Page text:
Sweden caps its population of wolves at 210 animals, allowing for some to be hunted each year. Some argue capping the population - which was once nearly extinct and is now largely inbred - is arbitrary and cruel.
More than 6,700 hunters participated in Sweden's wolf culling
In Sweden's vast, sparsely populated forests, a wolf's howl can be a chilling sound.
The predators have a reputation for killing sheep and reindeer, and are loathed by many in the country, especially farmers. Nevertheless, Sweden extends an uneasy welcome to 210 wolves in the name of biodiversity.
That's less than densely-populated Italy and Spain allow, and the life expectancy for any additional wolves in Sweden can be short. The country allowed hunters to kill 20 this year, flying in the face of the animal's protected status and European Union regulations.
More than 6,700 hunters turned out to cull the wolf population when hunting season opened in the country on January 15. Despite the average Swede's love of nature, the animals have a special place in their collective subconscious.
Centuries-old newspaper reports, literature, folk tales and even Swedish films help to cement fear. One famous silent movie stars a pack of hungry wolves chasing terrified people on a horse-drawn sled over the ice and snow - an event which never took place, but one that is lodged in Swede's consciousness all the same.
Sweden's Environment Minister Andreas Carlgren says the country protects wolves
In 2009, Sweden returned to wolf hunting after a decades-long ban allowed the population to regenerate from near-extinction. Twenty-seven wolves were allowed to be killed in 2010, and the country's policy now foresees 20 wolf packs having 20 pups each year for a period of five years.
While wolves in Sweden today are largely inbred, wildlife biologists disagree over whether initial autopsies of the wolves reveal signs of inbreeding, especially since those culled last year did not.
According to Sweden's Environment Minister Andreas Carlgren, new wolves "of Eastern origin" will be introduced into the population this year for purposes of "genetic enhancement." He added that he is "confident we will be able to dispel the doubts that the (European) Commission has on our wolf policy."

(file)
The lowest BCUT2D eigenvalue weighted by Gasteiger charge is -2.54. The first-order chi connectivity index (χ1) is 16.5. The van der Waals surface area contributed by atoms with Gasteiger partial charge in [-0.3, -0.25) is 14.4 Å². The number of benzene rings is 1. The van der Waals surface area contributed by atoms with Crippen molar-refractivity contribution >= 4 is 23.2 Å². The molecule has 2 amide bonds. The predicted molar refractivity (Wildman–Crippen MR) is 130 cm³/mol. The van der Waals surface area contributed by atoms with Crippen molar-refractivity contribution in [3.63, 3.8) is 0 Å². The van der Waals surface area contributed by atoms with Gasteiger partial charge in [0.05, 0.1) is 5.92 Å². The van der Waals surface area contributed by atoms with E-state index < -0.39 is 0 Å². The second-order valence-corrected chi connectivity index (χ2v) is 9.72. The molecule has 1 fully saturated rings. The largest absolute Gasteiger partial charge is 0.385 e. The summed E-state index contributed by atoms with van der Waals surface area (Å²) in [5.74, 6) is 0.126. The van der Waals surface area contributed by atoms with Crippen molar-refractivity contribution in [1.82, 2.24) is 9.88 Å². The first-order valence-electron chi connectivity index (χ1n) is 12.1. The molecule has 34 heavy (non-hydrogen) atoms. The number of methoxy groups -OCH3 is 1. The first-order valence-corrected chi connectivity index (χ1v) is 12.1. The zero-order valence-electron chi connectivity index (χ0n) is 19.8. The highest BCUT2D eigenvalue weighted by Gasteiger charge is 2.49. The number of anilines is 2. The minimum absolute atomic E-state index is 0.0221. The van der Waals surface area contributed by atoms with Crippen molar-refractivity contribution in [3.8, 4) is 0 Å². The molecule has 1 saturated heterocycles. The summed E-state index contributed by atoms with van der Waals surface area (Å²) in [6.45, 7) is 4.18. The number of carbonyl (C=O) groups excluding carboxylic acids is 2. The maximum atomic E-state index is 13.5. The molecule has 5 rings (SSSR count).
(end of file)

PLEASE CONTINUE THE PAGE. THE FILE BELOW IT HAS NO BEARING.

Magnus Blucher, the Swedish Ministry of the Environment's chief legal advisor, told Deutsche Welle the country's wolf policy is "to save the wolves in Sweden, and nothing else."
Sweden's wolves are largely inbred after recovering from near extinction
Court case possible
According to Mikael Karlsson, head of the Swedish Society for Nature Conservation, today's population descends from just three animals. He condemns the culling and welcomes EU action against Sweden.
"We need to increase the number of wolves, and also to make it easier for wolves from the Finnish, Russian population to migrate and breed in new genes," he told Deutsche Welle. "When you kill a high number of individuals of a threatened species, how can you then say you're trying to protect it?"
According to Karlsson, around 1,000 wolves are needed to maintain a healthy, genetically diverse population "at least in the short-term perspective."
"It's a hunt that prevents the favorable conservation status of the Swedish or Scandinavian population, so it's violating EU law, and it's incompatible with Swedish policy on biodiversity set by the parliament," he said.
The European Union has opened an infringement procedure. That could land the case before the European Court of Justice, which has the power to impose fines on member nations.
Sweden has vast, sparsely populated landscapes
Though plenty of hunters were willing to participate in the cull, environmental groups were unsparing in their criticisms, calling the hunt cruel and lacking a scientific basis. More than 7,600 people protested with a petition to the European Union, according to the Swedish Society for Nature Conservation.
Roland Zuiderveld, a journalist with Swedish public television, followed Swedish wolf hunter stomping through the snow-covered forests in Central Sweden.
"I think they feel a bit misunderstood," he told Deutsche Welle. "They feel some Swedes see them as crazy gunmen being out only for the kill."
"But to start with, in Sweden there is a hunting tradition in which hunters go out with their dogs. The dogs are especially vulnerable to wolves, as they tend to seek out wolves whereupon they get killed. So to Swedish hunters, this is an emotional issue as well as an economical issue."
Author: Bill Schiller / gps
Editor: Nathan Witkop